Going Green: Red’s Visit

This one needs some explanation. The week before this column ran, I wrote a piece where I pretended some high school athletes had make disparaging remarks to me. I thought it was obvious that the kids had not said those things, but I was simply imagining how awful my job would be were I to be treated that way. Some parents were offended that these young people spoke to me that way, and the parents of the kids were upset people were coming to that conclusion (in, retrospect, while I did point out on two separate occasions that the comments were fictional, I could have done a better job of conveying that). Feeling bad that these young athletes were being blamed for something they hadn’t done (they had agreed to let me concoct the fictional scenario when I explained what I was doing), I wanted to correct that mistaken interpretation. My editors didn’t feel like I needed to, arguing the proper conclusion was obvious from my original column. I came up with this solution, which my editor-in-chief grudgingly allowed.


A helpful visit from a legend

Column for The Republic, Columbus 1993

It had all the makings of a perfect evening.

I was sitting at home with the couch to myself. To my left was a six-pack of Jolt Cola. On my right, a full box of Crunch Berries, ready to be eaten dry. And on the tube was my favorite show, “American Gladiators.”

A knock on the door momentarily interrupted my tranquility. Until I answered it. For standing on the other side was legendary dead sportswriter Red Smith.

“Hey Red, how are you? Glad you could drop by.”

“My pleasure, Sparky.” (Red, for some reason, always calls me Sparky.)

“Come on in. Make yourself at home.”

“Hey, ‘Gladiators,’ cool. I love Nitro,” Red exclaimed.

“Me too. Care for a Jolt?”

“No, I’m already wired. Thanks for the offer, though,” Red said, removing his new Nikes as he settled beside me on the couch.

“Red, I’m glad you came by. I have a question about sports writing you might be able to help me with.”

“I already said all there is to know about sports writing,” he said. “You know, ‘sit down at a typewriter, open a vein and bleed.’”

“I tried that. But we don’t use typewriters any more. And all that blood seeped into my computer terminal and short-circuited the system.”

“That could be a problem.”

“No, my question concerns a hypothetical situation,” I told him. “Have you ever written a story or column that you thought was a little clever, a little bit funny, but still got your point across?”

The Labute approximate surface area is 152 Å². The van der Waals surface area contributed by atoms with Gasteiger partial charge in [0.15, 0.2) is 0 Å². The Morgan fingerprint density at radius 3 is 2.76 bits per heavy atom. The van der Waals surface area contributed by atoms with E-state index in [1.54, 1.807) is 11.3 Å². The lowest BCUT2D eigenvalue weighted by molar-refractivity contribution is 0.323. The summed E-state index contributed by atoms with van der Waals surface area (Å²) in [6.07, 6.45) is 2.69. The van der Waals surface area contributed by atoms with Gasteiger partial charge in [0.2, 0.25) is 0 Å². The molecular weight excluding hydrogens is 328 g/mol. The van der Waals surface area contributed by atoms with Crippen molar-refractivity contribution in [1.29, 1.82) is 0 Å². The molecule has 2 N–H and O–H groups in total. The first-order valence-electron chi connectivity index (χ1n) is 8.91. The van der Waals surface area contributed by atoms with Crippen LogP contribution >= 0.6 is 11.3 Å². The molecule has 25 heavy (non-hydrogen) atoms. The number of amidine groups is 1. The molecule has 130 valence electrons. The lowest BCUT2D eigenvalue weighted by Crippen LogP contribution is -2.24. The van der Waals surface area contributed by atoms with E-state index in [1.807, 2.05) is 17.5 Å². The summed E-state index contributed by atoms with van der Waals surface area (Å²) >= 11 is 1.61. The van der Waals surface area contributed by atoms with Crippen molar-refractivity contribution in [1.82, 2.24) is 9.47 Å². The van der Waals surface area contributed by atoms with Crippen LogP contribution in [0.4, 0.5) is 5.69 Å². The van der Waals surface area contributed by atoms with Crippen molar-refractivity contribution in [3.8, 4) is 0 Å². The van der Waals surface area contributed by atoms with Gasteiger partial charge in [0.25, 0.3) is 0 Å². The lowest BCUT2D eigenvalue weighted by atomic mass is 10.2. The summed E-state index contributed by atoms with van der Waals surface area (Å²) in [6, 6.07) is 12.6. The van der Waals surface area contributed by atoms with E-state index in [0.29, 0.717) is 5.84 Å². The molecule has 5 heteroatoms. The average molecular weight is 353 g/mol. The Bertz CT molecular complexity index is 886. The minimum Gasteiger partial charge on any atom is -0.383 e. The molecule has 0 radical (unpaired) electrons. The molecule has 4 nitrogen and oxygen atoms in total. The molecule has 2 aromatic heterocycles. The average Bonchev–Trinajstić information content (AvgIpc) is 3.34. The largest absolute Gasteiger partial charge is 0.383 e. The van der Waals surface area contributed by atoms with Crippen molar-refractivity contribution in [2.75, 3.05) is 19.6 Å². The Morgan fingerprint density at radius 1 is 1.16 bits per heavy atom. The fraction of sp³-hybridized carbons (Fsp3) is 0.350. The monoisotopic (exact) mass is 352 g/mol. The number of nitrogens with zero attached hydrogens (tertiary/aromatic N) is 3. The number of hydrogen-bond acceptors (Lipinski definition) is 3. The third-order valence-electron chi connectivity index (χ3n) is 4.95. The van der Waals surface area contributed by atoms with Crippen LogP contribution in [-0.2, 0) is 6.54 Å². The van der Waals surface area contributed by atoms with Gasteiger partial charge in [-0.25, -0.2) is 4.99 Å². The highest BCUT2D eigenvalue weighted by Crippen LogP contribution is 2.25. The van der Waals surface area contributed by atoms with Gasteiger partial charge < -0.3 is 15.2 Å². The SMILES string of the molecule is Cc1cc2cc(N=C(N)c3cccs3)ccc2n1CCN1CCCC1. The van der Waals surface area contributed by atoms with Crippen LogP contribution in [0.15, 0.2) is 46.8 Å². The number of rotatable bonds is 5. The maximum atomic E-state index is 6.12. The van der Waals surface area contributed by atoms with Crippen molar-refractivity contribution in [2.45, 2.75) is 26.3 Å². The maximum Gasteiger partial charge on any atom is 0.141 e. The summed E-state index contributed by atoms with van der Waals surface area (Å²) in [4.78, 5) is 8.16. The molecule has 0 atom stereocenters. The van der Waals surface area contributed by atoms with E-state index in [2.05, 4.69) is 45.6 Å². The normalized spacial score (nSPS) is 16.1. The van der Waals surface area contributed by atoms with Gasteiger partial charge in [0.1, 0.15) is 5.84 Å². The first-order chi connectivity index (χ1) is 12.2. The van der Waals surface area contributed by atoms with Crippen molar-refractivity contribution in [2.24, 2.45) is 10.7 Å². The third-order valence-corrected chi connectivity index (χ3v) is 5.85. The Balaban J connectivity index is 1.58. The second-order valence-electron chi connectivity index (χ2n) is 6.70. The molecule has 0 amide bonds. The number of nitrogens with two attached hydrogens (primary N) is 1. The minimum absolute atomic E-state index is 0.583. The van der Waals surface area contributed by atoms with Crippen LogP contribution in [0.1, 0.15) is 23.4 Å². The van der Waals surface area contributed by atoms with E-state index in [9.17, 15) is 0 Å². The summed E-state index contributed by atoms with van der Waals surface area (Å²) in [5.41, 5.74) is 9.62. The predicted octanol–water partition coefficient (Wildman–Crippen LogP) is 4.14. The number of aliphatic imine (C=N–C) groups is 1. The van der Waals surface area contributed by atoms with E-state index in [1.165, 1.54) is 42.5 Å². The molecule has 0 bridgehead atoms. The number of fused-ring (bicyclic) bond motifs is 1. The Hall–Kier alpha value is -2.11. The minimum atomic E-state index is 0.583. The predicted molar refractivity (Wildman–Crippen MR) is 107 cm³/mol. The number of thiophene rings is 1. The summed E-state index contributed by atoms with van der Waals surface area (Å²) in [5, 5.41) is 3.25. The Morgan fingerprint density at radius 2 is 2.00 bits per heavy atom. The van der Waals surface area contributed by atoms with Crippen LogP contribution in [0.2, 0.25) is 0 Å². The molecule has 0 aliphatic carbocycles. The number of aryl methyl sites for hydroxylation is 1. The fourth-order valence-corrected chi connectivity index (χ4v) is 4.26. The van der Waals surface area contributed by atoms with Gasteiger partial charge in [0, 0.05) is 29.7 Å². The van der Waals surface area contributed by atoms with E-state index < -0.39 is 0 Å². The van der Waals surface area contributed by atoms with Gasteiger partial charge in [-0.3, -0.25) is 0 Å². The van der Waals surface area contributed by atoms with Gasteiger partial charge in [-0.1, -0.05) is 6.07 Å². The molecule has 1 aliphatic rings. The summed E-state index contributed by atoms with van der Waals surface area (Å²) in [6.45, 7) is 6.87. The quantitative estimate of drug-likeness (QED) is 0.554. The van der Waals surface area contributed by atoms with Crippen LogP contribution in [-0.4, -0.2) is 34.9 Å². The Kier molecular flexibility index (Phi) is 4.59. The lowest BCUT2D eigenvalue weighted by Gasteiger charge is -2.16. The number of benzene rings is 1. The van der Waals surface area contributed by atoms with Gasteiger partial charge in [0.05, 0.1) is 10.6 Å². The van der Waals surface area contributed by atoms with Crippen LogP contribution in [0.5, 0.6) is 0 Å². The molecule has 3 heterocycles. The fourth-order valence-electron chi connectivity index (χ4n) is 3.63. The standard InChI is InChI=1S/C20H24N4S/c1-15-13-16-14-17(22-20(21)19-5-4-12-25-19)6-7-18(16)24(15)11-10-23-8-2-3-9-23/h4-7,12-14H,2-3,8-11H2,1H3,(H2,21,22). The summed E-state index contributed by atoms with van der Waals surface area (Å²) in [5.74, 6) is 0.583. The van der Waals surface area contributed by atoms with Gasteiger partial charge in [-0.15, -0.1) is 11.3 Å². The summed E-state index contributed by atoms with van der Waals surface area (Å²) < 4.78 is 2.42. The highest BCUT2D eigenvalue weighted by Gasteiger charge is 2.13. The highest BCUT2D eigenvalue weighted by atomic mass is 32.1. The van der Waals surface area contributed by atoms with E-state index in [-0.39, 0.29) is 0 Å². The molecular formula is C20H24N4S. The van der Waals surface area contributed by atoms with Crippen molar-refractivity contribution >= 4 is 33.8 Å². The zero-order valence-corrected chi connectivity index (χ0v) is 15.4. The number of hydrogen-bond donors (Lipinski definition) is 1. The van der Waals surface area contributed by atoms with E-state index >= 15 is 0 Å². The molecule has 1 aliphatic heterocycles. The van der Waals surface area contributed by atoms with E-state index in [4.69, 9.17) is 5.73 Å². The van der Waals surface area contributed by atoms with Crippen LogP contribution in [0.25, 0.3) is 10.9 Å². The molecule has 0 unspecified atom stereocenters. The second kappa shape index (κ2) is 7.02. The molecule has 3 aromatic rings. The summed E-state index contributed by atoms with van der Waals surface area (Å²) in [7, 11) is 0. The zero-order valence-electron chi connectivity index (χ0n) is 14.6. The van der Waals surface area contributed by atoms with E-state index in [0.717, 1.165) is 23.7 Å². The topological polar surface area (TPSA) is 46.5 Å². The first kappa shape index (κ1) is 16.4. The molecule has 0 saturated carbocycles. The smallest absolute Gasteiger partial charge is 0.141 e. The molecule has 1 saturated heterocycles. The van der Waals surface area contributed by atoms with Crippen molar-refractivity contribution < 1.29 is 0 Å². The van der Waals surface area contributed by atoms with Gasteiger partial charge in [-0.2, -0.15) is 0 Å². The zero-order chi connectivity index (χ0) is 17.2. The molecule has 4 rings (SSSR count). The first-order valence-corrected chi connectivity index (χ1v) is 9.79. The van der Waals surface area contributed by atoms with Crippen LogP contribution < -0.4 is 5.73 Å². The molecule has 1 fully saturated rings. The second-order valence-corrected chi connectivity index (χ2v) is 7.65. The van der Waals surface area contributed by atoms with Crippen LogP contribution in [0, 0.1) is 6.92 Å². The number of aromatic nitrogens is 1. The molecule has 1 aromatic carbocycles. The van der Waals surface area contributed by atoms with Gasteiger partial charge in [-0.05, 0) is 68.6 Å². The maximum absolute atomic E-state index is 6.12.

“No, I got to be legendary by just writing garbage.”

“Sorry, stupid question. What I really want to know is: When you wrote such a piece, did any subscribers ever read it differently than the way you wrote it? And by reading it differently, draw conclusions that put the story’s subjects in a questionable light?”

“Why don’t you cut out the hypothetical stuff and tell me the details?” Red said.

“Well, I recently wrote a column that I thought was clear, but was interpreted differently by a large number of readers. I attempted to use a fictional setting to illustrate the absurdity of a situation developing in the professional sports world. But some folks took the fictional comments I attributed to local athletes as genuine.”

“Ah, a fictional setting, fictional comments. Always a gamble,” he said.

“I realize that now. So how do you incorporate them into a story without running the risk of upsetting some readers?”

“As I see it,” he began. “If you plan to use a fictional setting, you must make absolutely certain that setting can’t possibly be mistaken for the truth.”

“Yeah, you’re probably right. Although I can’t think of a setting that unbelievable offhand.”

“You work on it, Sparky. Well, I guess I’d better be leaving. I’m supposed to go inline skating tomorrow with Grantland Rice,” Red said, timing his exit with Mike Adamle’s closing remarks on Gladiators.

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